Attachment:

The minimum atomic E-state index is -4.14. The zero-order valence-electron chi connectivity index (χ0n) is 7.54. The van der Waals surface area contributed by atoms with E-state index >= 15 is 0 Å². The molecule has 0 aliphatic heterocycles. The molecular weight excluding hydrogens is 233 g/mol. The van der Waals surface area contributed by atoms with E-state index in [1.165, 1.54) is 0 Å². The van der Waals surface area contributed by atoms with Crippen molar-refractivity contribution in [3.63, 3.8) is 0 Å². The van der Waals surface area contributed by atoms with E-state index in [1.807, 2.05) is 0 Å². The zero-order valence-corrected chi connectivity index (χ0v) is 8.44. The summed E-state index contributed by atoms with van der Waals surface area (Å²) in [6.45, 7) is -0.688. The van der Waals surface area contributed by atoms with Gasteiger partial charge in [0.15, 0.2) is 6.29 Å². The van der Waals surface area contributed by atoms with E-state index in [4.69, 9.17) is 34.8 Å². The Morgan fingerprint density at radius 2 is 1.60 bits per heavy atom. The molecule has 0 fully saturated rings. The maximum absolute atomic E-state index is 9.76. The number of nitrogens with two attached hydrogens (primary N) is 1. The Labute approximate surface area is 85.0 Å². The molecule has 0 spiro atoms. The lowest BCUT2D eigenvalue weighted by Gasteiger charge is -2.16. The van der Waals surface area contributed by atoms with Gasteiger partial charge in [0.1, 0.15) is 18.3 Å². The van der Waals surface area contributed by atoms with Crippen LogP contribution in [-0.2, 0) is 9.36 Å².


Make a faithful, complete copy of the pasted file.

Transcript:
The minimum atomic E-state index is -4.14. The zero-order valence-electron chi connectivity index (χ0n) is 7.54. The van der Waals surface area contributed by atoms with E-state index >= 15 is 0 Å². The molecule has 0 aliphatic heterocycles. The molecular weight excluding hydrogens is 233 g/mol. The van der Waals surface area contributed by atoms with E-state index in [1.165, 1.54) is 0 Å². The van der Waals surface area contributed by atoms with Crippen molar-refractivity contribution in [3.63, 3.8) is 0 Å². The van der Waals surface area contributed by atoms with E-state index in [1.807, 2.05) is 0 Å². The zero-order valence-corrected chi connectivity index (χ0v) is 8.44. The summed E-state index contributed by atoms with van der Waals surface area (Å²) in [6.45, 7) is -0.688. The van der Waals surface area contributed by atoms with Gasteiger partial charge in [0.15, 0.2) is 6.29 Å². The van der Waals surface area contributed by atoms with E-state index in [4.69, 9.17) is 34.8 Å². The Morgan fingerprint density at radius 2 is 1.60 bits per heavy atom. The molecule has 0 fully saturated rings. The maximum absolute atomic E-state index is 9.76. The number of nitrogens with two attached hydrogens (primary N) is 1. The Labute approximate surface area is 85.0 Å². The molecule has 0 spiro atoms. The lowest BCUT2D eigenvalue weighted by Gasteiger charge is -2.16. The van der Waals surface area contributed by atoms with Gasteiger partial charge in [0.1, 0.15) is 18.3 Å². The van der Waals surface area contributed by atoms with Crippen LogP contribution in [-0.2, 0) is 9.36 Å².